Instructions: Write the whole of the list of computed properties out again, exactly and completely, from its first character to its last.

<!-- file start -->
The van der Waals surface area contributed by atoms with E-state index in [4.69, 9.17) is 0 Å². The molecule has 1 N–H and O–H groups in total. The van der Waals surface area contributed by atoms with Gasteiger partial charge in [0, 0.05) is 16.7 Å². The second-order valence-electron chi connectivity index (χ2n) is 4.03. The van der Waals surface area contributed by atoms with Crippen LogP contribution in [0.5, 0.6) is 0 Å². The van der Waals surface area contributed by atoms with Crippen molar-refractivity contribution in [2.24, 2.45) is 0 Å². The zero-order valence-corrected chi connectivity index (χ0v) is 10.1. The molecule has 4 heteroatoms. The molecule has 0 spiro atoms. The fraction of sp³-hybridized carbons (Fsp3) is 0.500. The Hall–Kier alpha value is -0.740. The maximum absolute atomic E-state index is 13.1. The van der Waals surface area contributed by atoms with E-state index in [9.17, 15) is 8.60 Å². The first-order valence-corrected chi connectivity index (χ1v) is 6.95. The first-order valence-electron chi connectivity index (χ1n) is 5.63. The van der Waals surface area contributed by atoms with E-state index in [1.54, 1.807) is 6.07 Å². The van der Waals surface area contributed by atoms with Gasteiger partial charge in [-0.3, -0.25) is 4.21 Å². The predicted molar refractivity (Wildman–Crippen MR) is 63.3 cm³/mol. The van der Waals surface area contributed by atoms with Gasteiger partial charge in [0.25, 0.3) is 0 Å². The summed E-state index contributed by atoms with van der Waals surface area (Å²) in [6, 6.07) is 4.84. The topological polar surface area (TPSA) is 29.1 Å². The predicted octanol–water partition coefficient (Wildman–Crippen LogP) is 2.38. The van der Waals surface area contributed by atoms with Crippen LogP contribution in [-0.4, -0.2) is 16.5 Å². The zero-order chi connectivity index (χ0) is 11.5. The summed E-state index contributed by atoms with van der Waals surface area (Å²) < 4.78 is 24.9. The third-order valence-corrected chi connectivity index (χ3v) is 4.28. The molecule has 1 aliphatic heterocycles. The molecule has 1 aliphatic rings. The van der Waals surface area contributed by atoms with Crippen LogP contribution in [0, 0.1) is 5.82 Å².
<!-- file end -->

The van der Waals surface area contributed by atoms with E-state index in [4.69, 9.17) is 0 Å². The molecule has 1 N–H and O–H groups in total. The van der Waals surface area contributed by atoms with Gasteiger partial charge in [0, 0.05) is 16.7 Å². The second-order valence-electron chi connectivity index (χ2n) is 4.03. The van der Waals surface area contributed by atoms with Crippen LogP contribution in [0.5, 0.6) is 0 Å². The van der Waals surface area contributed by atoms with Crippen molar-refractivity contribution in [2.24, 2.45) is 0 Å². The zero-order valence-corrected chi connectivity index (χ0v) is 10.1. The molecule has 4 heteroatoms. The molecule has 0 spiro atoms. The fraction of sp³-hybridized carbons (Fsp3) is 0.500. The Hall–Kier alpha value is -0.740. The maximum absolute atomic E-state index is 13.1. The van der Waals surface area contributed by atoms with E-state index in [9.17, 15) is 8.60 Å². The first-order valence-corrected chi connectivity index (χ1v) is 6.95. The first-order valence-electron chi connectivity index (χ1n) is 5.63. The van der Waals surface area contributed by atoms with E-state index in [1.54, 1.807) is 6.07 Å². The van der Waals surface area contributed by atoms with Gasteiger partial charge in [-0.3, -0.25) is 4.21 Å². The predicted molar refractivity (Wildman–Crippen MR) is 63.3 cm³/mol. The van der Waals surface area contributed by atoms with Gasteiger partial charge in [0.25, 0.3) is 0 Å². The summed E-state index contributed by atoms with van der Waals surface area (Å²) in [6, 6.07) is 4.84. The topological polar surface area (TPSA) is 29.1 Å². The predicted octanol–water partition coefficient (Wildman–Crippen LogP) is 2.38. The van der Waals surface area contributed by atoms with Crippen LogP contribution in [-0.4, -0.2) is 16.5 Å². The zero-order chi connectivity index (χ0) is 11.5. The summed E-state index contributed by atoms with van der Waals surface area (Å²) < 4.78 is 24.9. The third-order valence-corrected chi connectivity index (χ3v) is 4.28. The molecule has 1 aliphatic heterocycles. The molecule has 1 aliphatic rings. The van der Waals surface area contributed by atoms with Crippen LogP contribution in [0, 0.1) is 5.82 Å².